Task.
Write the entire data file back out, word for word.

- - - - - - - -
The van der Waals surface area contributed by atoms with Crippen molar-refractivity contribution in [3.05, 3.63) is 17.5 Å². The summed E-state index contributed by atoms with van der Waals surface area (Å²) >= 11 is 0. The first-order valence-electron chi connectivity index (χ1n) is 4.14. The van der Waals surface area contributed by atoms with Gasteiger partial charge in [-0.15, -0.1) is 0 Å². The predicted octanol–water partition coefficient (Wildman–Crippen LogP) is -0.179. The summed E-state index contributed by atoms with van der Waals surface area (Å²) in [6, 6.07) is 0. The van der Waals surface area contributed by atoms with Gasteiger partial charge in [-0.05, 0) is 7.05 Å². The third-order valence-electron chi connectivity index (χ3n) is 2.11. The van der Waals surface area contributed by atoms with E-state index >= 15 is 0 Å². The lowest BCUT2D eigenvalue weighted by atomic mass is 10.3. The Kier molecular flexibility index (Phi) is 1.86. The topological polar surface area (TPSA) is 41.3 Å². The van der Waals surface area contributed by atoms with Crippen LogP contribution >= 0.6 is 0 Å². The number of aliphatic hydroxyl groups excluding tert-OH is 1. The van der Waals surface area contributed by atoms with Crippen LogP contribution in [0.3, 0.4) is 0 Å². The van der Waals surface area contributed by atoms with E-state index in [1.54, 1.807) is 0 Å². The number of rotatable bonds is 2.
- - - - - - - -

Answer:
The van der Waals surface area contributed by atoms with Crippen molar-refractivity contribution in [3.05, 3.63) is 17.5 Å². The summed E-state index contributed by atoms with van der Waals surface area (Å²) >= 11 is 0. The first-order valence-electron chi connectivity index (χ1n) is 4.14. The van der Waals surface area contributed by atoms with Gasteiger partial charge in [-0.15, -0.1) is 0 Å². The predicted octanol–water partition coefficient (Wildman–Crippen LogP) is -0.179. The summed E-state index contributed by atoms with van der Waals surface area (Å²) in [6, 6.07) is 0. The van der Waals surface area contributed by atoms with Gasteiger partial charge in [-0.05, 0) is 7.05 Å². The third-order valence-electron chi connectivity index (χ3n) is 2.11. The van der Waals surface area contributed by atoms with E-state index >= 15 is 0 Å². The lowest BCUT2D eigenvalue weighted by atomic mass is 10.3. The Kier molecular flexibility index (Phi) is 1.86. The topological polar surface area (TPSA) is 41.3 Å². The van der Waals surface area contributed by atoms with Crippen LogP contribution >= 0.6 is 0 Å². The number of aliphatic hydroxyl groups excluding tert-OH is 1. The van der Waals surface area contributed by atoms with Crippen LogP contribution in [0.3, 0.4) is 0 Å². The van der Waals surface area contributed by atoms with E-state index in [1.54, 1.807) is 0 Å². The number of rotatable bonds is 2.